The brutal liquidation of Thomas Cook in the night of Sunday to Monday is a terrible loss for the travel industry as the world’s oldest travel company collapsed after over 175 years in activity.
The collapse of Thomas Cook could not be avoided during the night of Sunday to Monday. In the early hours of Monday morning, Thomas Cook Chief Executive Peter Fankhauser announced in an official statement that “ we have worked exhaustively in the past few days to resolve the outstanding issues on an agreement to secure Thomas Cook’s future for its employees, customers and suppliers. Although a deal had been largely agreed, an additional facility requested in the last few days of negotiations presented a challenge that ultimately proved insurmountable.
“It is a matter of profound regret to me and the rest of the board that we were not successful. I would like to apologise to our millions of customers, and thousands of employees, suppliers and partners who have supported us for many years. Despite huge uncertainty over recent weeks, our teams continued to put customers first, showing why Thomas Cook is one of the best-loved brands in travel.
“Generations of customers entrusted their family holiday to Thomas Cook because our people kept our customers at the heart of the business and maintained our founder’s spirit of innovation. This marks a deeply sad day for the company which pioneered package holidays and made travel possible for millions of people around the world.”
Thomas Cook plc liquidation is having an immediate effect for 600,000 holiday makers who will be repatriated as they are generally cover by European law on consumers’ protection. Over a million customers who bought a holiday with the company, have seen their vacation going into thin air.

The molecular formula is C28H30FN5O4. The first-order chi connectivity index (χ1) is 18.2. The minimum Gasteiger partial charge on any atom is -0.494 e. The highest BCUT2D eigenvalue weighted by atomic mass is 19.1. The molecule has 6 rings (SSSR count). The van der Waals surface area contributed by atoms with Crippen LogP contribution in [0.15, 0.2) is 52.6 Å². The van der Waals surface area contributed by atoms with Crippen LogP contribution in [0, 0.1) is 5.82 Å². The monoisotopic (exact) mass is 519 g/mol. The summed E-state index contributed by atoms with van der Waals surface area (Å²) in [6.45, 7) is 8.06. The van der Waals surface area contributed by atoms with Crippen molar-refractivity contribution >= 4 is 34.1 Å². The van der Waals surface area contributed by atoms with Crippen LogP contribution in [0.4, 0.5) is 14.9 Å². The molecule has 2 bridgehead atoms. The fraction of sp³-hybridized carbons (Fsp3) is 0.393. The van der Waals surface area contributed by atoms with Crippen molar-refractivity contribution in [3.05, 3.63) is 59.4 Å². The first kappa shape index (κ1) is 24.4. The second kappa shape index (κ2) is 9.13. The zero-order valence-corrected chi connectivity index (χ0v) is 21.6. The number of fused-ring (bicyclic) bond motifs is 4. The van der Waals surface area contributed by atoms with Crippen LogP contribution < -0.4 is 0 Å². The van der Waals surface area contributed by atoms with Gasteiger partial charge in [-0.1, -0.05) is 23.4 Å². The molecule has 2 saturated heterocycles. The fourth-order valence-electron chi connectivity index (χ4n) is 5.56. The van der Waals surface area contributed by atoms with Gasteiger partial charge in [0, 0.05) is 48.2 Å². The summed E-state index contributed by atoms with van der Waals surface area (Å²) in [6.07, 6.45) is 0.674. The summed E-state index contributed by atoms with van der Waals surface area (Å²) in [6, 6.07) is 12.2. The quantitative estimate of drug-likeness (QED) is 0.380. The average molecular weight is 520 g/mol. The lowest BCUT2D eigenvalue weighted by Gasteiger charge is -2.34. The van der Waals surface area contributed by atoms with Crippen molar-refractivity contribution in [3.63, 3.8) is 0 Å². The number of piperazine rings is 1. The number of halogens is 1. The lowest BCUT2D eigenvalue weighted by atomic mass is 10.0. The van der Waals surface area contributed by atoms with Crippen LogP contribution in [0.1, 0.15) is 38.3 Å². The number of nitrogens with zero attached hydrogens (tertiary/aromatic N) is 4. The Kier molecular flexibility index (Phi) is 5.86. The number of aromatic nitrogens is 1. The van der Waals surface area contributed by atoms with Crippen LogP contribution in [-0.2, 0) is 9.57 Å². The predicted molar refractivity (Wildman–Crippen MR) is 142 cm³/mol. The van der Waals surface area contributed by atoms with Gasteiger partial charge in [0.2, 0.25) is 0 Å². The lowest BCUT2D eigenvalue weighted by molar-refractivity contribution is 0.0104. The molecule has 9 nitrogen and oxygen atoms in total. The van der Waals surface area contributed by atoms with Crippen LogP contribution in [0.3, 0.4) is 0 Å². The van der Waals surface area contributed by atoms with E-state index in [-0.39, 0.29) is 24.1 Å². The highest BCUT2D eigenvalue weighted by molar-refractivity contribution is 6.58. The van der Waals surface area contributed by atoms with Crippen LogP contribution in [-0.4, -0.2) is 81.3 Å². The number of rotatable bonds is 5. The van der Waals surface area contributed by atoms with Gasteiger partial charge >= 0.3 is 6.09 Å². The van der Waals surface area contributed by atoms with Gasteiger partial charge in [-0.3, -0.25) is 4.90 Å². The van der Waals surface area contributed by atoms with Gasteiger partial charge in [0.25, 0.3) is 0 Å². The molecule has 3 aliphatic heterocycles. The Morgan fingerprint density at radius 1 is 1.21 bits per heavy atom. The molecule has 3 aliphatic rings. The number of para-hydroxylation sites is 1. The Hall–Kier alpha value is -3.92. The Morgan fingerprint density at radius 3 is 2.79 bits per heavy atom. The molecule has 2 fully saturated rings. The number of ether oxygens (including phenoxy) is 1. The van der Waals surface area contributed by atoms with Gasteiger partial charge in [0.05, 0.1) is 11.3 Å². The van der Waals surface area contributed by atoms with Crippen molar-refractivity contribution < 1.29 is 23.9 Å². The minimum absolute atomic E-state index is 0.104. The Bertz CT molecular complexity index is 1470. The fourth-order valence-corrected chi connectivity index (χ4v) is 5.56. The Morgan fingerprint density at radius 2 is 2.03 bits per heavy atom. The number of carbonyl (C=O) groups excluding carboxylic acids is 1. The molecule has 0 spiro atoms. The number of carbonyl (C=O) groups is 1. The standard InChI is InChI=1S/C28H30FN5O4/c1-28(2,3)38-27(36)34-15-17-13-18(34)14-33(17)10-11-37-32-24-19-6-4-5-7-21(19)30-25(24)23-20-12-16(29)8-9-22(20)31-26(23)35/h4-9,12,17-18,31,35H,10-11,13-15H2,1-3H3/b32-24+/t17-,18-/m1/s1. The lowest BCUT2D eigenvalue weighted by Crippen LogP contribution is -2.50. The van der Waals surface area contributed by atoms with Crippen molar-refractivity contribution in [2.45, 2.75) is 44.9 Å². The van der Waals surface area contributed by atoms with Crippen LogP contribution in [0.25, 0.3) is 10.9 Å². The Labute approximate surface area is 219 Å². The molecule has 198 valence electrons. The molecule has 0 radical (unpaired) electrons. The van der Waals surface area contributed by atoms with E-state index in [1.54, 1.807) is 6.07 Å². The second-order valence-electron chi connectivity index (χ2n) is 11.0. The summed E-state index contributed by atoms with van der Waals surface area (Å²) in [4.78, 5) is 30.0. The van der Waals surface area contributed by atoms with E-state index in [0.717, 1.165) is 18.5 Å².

The collapse could however have a ripple effect across the industry for a long time as many incoming travel agencies, destination management companies as well as hotels made the bulk of their business with the travel giant.
In Asia, Thomas Cook Group was present with affiliates in China and India. They are financially independent from the UK operation and are even profitable. Thomas Cook India Ltd, a subsidiary of Fairfax Financial Holdings Canada, acquired in 2017 ownership of Asian Trails Holding with founder Luzi Matzig and co-founder Laurent Kuenzle.
Thailand is indeed the country which is probably the most affected by Thomas Cook Group’s collapse. The group had also signed an agreement in 2018 to create a joint venture Destination Management Company (DMC) in Thailand. The joint venture was named Thomas Cook In Destination Management (Thailand) Ltd. and started operating in November 2018, offering personalised holiday for over 100,000 Thomas Cook customers who visit Thailand every year.
In an interview with the Bangkok Post, Mrs. Srisuda Wanapinyosak, deputy governor of Tourism Authority of Thailand (TAT) for Europe, Africa, the Middle East and the Americas declared that the Thai hotel industry is due to lose THB120 million (US$40 million) as an average of 27,000 room nights were booked by visitors using Thomas Cook in 2018. It has been learned that Malaysia Airlines is chartering two flights with its Airbus A380 to fly to Manchester passengers stranded in Palma de Majorca. According to the UK Civil Aviation website CAA, no repatriation flight is being organised out of Asia to the UK.